Establish your own personal ground rules and do your best to stick to them, at least 80% of the time. Prioritize a little exercise every day; it will pay you back with renewed energy, stress control and even help you sleep. And remember to relax and enjoy, the holidays are supposed to be fun!
Holiday parties are much more than food and drinks. They are a time to delight in the traditions of the season, and enjoy the company of family and friends. If you keep the focus on the spirit of the season and heed the diet advice, you should get through the holidays without gaining a pound.

My Top 10 Personal Holiday Party Strategies

Over the years I have subscribed to a few basic rules whenever I go to a buffet or party:
  1. Always wear a snug-fitting outfit that does not easily expand so you have to hold in your stomach and use good posture.
  2. Carry a clutch bag that keeps one hand occupied.
  3. Eat a small but filling meal before leaving home such as a bowl of vegetable soup or a vegetable salad. This way you are not starving upon arrival and can take your time making a plan of what you will eat.
  4. If you don't love it, don't eat it. This is my golden rule at all times. I hate wasting food, but I hate extra pounds even more.
  5. No lingering around the buffet table, bar, appetizer or dessert areas. Socialize with your friends away from the food and drinks.
  6. Limit cocktails to two, with sparkling water and lime (which looks like a cocktail) enjoyed between drinks. Alcohol calories add up and if you limit it to two, you will feel better in the morning.
  7. Engage in mindful eating: make a single plate of food, sit down, and take your time to savor the tastes, flavors and enjoy every bite. This helps you recognize when you are full and reduces the likelihood of mindless eating the rest of the evening.
  8. Follow the 80/20 rule and indulge – but just a little and no second helpings.
  9. Anticipate those extra calories by eating light and exercising more on party days.
  10. You don't have to eat it all; sometimes all it takes is a few bites.

By Kathleen Zelman, MPH, RD, LD

Tuesday, November 9, 2010

Holiday SPECIAL!!!!!!! Friends and Family Pricing

Did you know the average American gains 10-15lbs over the Holiday season each year?

Until the end of the year I will be offering my service's at a huge discount. For EVERYONE, I will give a Free Evaluation, as well as a 30% discount off all sessions. If that not enough, I will be offering 20% off all Top Form Supplements as well.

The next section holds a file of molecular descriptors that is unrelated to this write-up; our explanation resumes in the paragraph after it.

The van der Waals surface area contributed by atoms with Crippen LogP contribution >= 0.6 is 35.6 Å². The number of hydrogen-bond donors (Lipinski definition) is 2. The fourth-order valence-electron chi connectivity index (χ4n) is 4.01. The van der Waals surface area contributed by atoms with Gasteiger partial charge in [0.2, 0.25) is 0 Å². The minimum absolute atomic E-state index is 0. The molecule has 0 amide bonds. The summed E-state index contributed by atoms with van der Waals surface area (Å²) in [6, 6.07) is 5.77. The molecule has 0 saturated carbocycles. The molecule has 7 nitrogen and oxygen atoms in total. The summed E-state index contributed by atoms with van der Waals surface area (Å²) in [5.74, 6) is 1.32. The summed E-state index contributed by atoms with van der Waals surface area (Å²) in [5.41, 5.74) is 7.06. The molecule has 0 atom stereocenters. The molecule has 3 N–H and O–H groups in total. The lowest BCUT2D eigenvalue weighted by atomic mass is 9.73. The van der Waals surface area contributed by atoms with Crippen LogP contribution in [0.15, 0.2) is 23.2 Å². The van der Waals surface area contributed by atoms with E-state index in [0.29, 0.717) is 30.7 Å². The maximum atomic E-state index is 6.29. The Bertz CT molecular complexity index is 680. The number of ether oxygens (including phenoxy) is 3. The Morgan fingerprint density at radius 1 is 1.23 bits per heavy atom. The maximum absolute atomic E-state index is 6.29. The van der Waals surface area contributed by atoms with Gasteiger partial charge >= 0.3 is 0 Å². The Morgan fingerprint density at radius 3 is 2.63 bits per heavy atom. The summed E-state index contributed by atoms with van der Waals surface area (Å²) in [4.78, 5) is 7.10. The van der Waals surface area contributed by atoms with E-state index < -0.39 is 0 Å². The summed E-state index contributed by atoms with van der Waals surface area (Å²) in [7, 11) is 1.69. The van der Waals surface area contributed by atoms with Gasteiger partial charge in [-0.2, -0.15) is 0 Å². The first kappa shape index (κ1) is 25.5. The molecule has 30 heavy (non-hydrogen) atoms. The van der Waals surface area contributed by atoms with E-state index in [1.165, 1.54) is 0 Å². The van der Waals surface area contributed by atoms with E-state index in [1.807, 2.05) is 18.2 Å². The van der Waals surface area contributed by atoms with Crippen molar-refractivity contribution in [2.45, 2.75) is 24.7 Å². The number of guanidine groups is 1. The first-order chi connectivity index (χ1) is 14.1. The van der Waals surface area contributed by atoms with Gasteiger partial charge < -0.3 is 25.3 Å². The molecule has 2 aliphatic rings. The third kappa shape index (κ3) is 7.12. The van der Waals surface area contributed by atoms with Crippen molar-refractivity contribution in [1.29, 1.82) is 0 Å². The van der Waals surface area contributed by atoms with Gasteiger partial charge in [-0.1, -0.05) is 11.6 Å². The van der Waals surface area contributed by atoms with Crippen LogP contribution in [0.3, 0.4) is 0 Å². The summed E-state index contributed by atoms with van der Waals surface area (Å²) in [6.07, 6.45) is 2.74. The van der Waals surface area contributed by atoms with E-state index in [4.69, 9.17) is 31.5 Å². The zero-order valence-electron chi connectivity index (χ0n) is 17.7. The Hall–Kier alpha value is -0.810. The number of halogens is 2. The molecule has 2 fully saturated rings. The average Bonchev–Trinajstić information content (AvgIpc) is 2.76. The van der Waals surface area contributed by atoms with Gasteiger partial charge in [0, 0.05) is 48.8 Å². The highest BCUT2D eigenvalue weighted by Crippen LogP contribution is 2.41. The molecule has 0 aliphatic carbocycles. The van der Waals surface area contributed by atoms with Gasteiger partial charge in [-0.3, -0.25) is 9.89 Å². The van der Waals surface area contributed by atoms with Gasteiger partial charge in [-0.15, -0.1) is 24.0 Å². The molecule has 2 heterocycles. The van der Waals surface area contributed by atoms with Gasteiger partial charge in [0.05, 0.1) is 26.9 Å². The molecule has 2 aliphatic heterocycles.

Now is the time to lose the FAT and look great for the new year. Let me teach you how you can lose the FAT not just the weight and still enjoy the holidays. So hurry and take advantage of this while it lasts, because when the new year roles around and so do you, things wont be so easy.

Please email or call to get scheduled. or (801)792-5491

Sunday, October 31, 2010

FREE Fat Loss Holiday Webinar!!!

Want to avoid gaining any extra weight over the holiday season? I will be teaching another Fat Loss WEBinar this coming Wednesday (Nov 3rd) at 6:00pm MDT. This WEBinar is free to attend. I will be talking about the 5 components of fitness that will start you on your way to ultimate health.

To attend the WEBinar, here is what you need to do…

1. Please join my meeting, Wednesday, November 3 at 6:00 PM Mountain Daylight Time.

2. Use your microphone and speakers (VoIP) - a headset is recommended. Or, call in using your telephone.

Dial 415-363-0070
Access Code: 240-805-072
Audio PIN: Shown after joining the meeting

Meeting ID: 240-805-072

Online Meetings Made Easy™

Tuesday, October 5, 2010


“Don’t wait until everything is just right. It will never be perfect. There will always be challenges, obstacles and less than perfect conditions. So what. Get started now. With each step you take, you will grow stronger and stronger, more and more skilled, more and more self-confident and more and more successful.”
~Mark Victor Hansen

-thanks Jan

Saturday, September 4, 2010

Corporate Wellness

The rising cost of health care and it’s affect on the bottom line of corporations across America is a major concern for today’s leaders. Long outdated is the model of focusing treatment and resources on those who are already sick or disabled. We are now facing trends of shrinking margins, the recent health care bill and a lack of productivity due to absenteeism and the rising cost of treatment.